Our childhood memories are incomplete without paper boats and a tint of yellow, the colour of everyone’s favourite fruit mango. Probably because the fruit ripens during the months of April and May, which coincidently is the summer vacation time for children, the fruit has an inevitable place in every childhood tale one has to narrate.
Smitha Nair, founder of Marigold Creative, says that mangoes also symbolise the carefree childhood wherein we were not concerned about making a fuss while eating and having no issues on even smelling like a fruit.
“Instead, we enjoy the fruit with our friends. The children of houses that have mango tress become our friends and they might still be our friends because it was just another opportunity to make friends, learn sharing and cherish those friendships. These are some of the stories that I am sure most of us might relate to when talking about our childhood. However, times have changed and children nowadays don’t have such stories to tell. Easy availability of everything in supermarkets and online stores has created a no-waiting scenario in their lives, which I feel stops them from connecting to things around them and making memories.”
Smitha, therefore, thought she would create an ambiance for the children between ages 4-8 where they would enjoy the last mangoes of the season while indulging in an interactive story-telling session, which will create a pleasant memory for them until next mango season arrives.
The workshop, ‘A basketful of mango stories’, according to Smitha was a mango-story treat for the kids. When Smitha told them local stories, three students from London — Erin Softley, Kristen and Frances — narrated mango stories from England. “The team shared various mango-stories as a trivia for the children and explained how the fruit played a pivotal role in shaping up their childhood and has been a part of their culture as well,” says Smitha, adding that she was surprised to see the reactions on the faces of the children. “The children had a different kind of enthusiasm and energy while listening to mango stories and understanding the health benefits of the fruit and the leaves of the mango tree,” she adds. Smitha also enacted a small mango story about two friends Malu and Kali, who belonged to the Kurichiya tribe in Wayanad district, and their memory of enjoying mangoes after which the kids were asked to tell stories and enact the characters in it. Asked about the mango stories that the children had to share, Smitha says, “It was the most interesting part. Everyone had his/her set of stories. Some shared stories of big mango trees at their grandparents’ house and how they waited to go to their house in order to listen to stories and eat lots and lots of raw and ripe juicy mangoes. Some of them had stories of how they liked eating mango-flavoured chocolates, sweets and pickles made by their mums.”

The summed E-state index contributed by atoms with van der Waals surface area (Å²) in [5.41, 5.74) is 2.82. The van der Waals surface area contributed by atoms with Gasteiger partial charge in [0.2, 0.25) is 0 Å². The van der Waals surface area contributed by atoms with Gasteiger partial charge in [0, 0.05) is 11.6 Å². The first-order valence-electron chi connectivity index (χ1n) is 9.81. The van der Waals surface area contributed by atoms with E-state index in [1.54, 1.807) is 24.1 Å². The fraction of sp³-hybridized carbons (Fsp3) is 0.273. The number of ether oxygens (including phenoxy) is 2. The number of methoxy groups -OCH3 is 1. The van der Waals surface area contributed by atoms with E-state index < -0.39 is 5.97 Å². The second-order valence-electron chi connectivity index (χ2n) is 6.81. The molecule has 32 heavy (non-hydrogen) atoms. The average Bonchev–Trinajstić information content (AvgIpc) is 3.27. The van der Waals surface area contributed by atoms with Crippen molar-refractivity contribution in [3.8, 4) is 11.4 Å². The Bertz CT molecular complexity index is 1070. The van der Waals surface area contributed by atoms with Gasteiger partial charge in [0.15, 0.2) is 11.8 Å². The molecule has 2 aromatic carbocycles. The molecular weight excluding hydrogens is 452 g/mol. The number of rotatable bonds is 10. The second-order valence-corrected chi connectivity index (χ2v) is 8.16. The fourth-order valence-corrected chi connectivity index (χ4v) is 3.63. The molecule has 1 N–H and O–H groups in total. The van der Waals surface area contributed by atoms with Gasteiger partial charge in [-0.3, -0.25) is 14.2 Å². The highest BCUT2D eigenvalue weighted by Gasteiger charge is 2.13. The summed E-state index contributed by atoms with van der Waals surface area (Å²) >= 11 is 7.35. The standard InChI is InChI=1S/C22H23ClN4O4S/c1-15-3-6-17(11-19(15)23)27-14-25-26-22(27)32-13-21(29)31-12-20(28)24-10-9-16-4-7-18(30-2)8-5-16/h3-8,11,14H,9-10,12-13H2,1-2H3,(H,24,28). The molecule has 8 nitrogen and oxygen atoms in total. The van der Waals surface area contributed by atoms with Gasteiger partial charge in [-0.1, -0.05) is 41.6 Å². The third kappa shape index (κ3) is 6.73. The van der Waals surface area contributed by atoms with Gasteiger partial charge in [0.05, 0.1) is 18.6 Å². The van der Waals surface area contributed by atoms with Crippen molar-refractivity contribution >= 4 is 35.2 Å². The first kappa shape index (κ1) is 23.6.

The trainer adds that the workshop also served as a recollection of various mango memories for her as well....